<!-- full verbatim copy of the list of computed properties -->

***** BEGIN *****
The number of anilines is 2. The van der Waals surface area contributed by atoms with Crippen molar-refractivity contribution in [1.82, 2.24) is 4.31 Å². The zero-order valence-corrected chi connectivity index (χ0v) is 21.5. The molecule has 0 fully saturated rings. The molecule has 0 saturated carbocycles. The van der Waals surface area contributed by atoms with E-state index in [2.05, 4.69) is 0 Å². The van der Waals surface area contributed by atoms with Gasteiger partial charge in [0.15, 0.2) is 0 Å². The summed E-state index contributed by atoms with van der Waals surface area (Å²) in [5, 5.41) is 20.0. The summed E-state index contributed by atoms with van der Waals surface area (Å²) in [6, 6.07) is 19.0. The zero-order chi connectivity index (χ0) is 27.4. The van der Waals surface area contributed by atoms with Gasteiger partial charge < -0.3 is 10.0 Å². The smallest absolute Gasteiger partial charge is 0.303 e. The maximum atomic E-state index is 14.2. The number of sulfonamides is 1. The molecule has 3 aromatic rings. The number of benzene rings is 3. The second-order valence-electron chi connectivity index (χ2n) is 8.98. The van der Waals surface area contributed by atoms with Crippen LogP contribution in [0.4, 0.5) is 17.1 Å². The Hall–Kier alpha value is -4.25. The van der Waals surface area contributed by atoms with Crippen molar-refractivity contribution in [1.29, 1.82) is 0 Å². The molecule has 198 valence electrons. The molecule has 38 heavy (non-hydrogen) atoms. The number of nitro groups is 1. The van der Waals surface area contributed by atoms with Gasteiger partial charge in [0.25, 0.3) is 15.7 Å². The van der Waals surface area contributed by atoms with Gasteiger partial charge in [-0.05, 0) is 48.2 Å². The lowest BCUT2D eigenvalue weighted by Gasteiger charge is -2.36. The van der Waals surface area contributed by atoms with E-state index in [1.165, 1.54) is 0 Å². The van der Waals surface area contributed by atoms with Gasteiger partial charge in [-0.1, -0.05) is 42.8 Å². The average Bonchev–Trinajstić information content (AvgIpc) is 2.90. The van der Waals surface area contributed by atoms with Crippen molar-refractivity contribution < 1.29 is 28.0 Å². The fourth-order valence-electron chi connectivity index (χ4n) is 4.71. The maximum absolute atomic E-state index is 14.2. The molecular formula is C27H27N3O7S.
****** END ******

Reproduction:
The number of anilines is 2. The van der Waals surface area contributed by atoms with Crippen molar-refractivity contribution in [1.82, 2.24) is 4.31 Å². The zero-order valence-corrected chi connectivity index (χ0v) is 21.5. The molecule has 0 fully saturated rings. The molecule has 0 saturated carbocycles. The van der Waals surface area contributed by atoms with E-state index in [2.05, 4.69) is 0 Å². The van der Waals surface area contributed by atoms with Gasteiger partial charge in [0.15, 0.2) is 0 Å². The summed E-state index contributed by atoms with van der Waals surface area (Å²) in [5, 5.41) is 20.0. The summed E-state index contributed by atoms with van der Waals surface area (Å²) in [6, 6.07) is 19.0. The zero-order chi connectivity index (χ0) is 27.4. The van der Waals surface area contributed by atoms with Gasteiger partial charge < -0.3 is 10.0 Å². The smallest absolute Gasteiger partial charge is 0.303 e. The maximum atomic E-state index is 14.2. The number of sulfonamides is 1. The molecule has 3 aromatic rings. The number of benzene rings is 3. The second-order valence-electron chi connectivity index (χ2n) is 8.98. The van der Waals surface area contributed by atoms with Crippen LogP contribution in [0.4, 0.5) is 17.1 Å². The Hall–Kier alpha value is -4.25. The van der Waals surface area contributed by atoms with Crippen molar-refractivity contribution in [1.29, 1.82) is 0 Å². The molecule has 198 valence electrons. The molecule has 38 heavy (non-hydrogen) atoms. The number of nitro groups is 1. The van der Waals surface area contributed by atoms with Gasteiger partial charge in [0.25, 0.3) is 15.7 Å². The van der Waals surface area contributed by atoms with Gasteiger partial charge in [-0.05, 0) is 48.2 Å². The lowest BCUT2D eigenvalue weighted by Gasteiger charge is -2.36. The van der Waals surface area contributed by atoms with E-state index in [1.165, 1.54) is 0 Å². The van der Waals surface area contributed by atoms with Gasteiger partial charge in [-0.1, -0.05) is 42.8 Å². The average Bonchev–Trinajstić information content (AvgIpc) is 2.90. The van der Waals surface area contributed by atoms with Crippen molar-refractivity contribution < 1.29 is 28.0 Å². The fourth-order valence-electron chi connectivity index (χ4n) is 4.71. The maximum absolute atomic E-state index is 14.2. The molecular formula is C27H27N3O7S.